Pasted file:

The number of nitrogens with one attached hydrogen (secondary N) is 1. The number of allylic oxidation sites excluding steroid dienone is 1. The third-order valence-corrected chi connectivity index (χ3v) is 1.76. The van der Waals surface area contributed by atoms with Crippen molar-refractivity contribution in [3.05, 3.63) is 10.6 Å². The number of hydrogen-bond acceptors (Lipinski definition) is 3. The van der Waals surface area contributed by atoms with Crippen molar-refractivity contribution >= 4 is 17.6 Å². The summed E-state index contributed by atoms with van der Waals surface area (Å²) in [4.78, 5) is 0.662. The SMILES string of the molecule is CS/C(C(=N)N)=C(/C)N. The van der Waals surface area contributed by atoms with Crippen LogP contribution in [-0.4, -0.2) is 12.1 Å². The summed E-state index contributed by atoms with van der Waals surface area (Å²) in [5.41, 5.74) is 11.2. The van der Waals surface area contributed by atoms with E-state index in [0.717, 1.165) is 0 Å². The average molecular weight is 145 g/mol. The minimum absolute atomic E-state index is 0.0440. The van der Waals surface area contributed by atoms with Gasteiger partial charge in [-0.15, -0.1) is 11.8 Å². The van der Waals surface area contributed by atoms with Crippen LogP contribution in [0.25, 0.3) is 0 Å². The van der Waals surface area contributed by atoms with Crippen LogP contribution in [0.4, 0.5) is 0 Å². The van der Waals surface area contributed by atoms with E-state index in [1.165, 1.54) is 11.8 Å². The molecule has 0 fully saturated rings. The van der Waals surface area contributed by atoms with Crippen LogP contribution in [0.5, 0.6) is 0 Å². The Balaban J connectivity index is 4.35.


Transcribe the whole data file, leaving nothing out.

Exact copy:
The number of nitrogens with one attached hydrogen (secondary N) is 1. The number of allylic oxidation sites excluding steroid dienone is 1. The third-order valence-corrected chi connectivity index (χ3v) is 1.76. The van der Waals surface area contributed by atoms with Crippen molar-refractivity contribution in [3.05, 3.63) is 10.6 Å². The number of hydrogen-bond acceptors (Lipinski definition) is 3. The van der Waals surface area contributed by atoms with Crippen molar-refractivity contribution >= 4 is 17.6 Å². The summed E-state index contributed by atoms with van der Waals surface area (Å²) in [4.78, 5) is 0.662. The SMILES string of the molecule is CS/C(C(=N)N)=C(/C)N. The van der Waals surface area contributed by atoms with Crippen LogP contribution in [-0.4, -0.2) is 12.1 Å². The summed E-state index contributed by atoms with van der Waals surface area (Å²) in [5.41, 5.74) is 11.2. The van der Waals surface area contributed by atoms with E-state index in [0.717, 1.165) is 0 Å². The average molecular weight is 145 g/mol. The minimum absolute atomic E-state index is 0.0440. The van der Waals surface area contributed by atoms with Gasteiger partial charge in [-0.15, -0.1) is 11.8 Å². The van der Waals surface area contributed by atoms with Crippen LogP contribution in [0.25, 0.3) is 0 Å². The van der Waals surface area contributed by atoms with Crippen LogP contribution in [0.4, 0.5) is 0 Å². The van der Waals surface area contributed by atoms with E-state index in [1.165, 1.54) is 11.8 Å². The molecule has 0 fully saturated rings. The van der Waals surface area contributed by atoms with Crippen LogP contribution in [0.5, 0.6) is 0 Å². The Balaban J connectivity index is 4.35.